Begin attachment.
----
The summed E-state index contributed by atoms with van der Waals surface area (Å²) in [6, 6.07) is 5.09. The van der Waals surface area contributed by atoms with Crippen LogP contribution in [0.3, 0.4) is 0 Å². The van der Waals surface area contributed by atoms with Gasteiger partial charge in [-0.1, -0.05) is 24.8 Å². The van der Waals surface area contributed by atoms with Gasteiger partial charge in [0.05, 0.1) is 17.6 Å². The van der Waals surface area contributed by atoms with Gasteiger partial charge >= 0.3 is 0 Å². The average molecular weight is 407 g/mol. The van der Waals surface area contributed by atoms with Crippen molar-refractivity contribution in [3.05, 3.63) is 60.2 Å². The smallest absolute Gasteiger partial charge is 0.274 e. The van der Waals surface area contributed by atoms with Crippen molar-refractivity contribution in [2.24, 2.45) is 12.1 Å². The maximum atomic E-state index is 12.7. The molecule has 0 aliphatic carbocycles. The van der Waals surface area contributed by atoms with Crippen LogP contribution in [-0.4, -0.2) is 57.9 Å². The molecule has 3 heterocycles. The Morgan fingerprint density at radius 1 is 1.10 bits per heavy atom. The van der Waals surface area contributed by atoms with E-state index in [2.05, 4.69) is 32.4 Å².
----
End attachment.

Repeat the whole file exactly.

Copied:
The summed E-state index contributed by atoms with van der Waals surface area (Å²) in [6, 6.07) is 5.09. The van der Waals surface area contributed by atoms with Crippen LogP contribution in [0.3, 0.4) is 0 Å². The van der Waals surface area contributed by atoms with Gasteiger partial charge in [-0.1, -0.05) is 24.8 Å². The van der Waals surface area contributed by atoms with Gasteiger partial charge in [0.05, 0.1) is 17.6 Å². The van der Waals surface area contributed by atoms with Gasteiger partial charge >= 0.3 is 0 Å². The average molecular weight is 407 g/mol. The van der Waals surface area contributed by atoms with Crippen molar-refractivity contribution in [3.05, 3.63) is 60.2 Å². The smallest absolute Gasteiger partial charge is 0.274 e. The van der Waals surface area contributed by atoms with Crippen molar-refractivity contribution in [2.24, 2.45) is 12.1 Å². The maximum atomic E-state index is 12.7. The molecule has 0 aliphatic carbocycles. The van der Waals surface area contributed by atoms with Crippen LogP contribution in [-0.4, -0.2) is 57.9 Å². The molecule has 3 heterocycles. The Morgan fingerprint density at radius 1 is 1.10 bits per heavy atom. The van der Waals surface area contributed by atoms with E-state index in [2.05, 4.69) is 32.4 Å².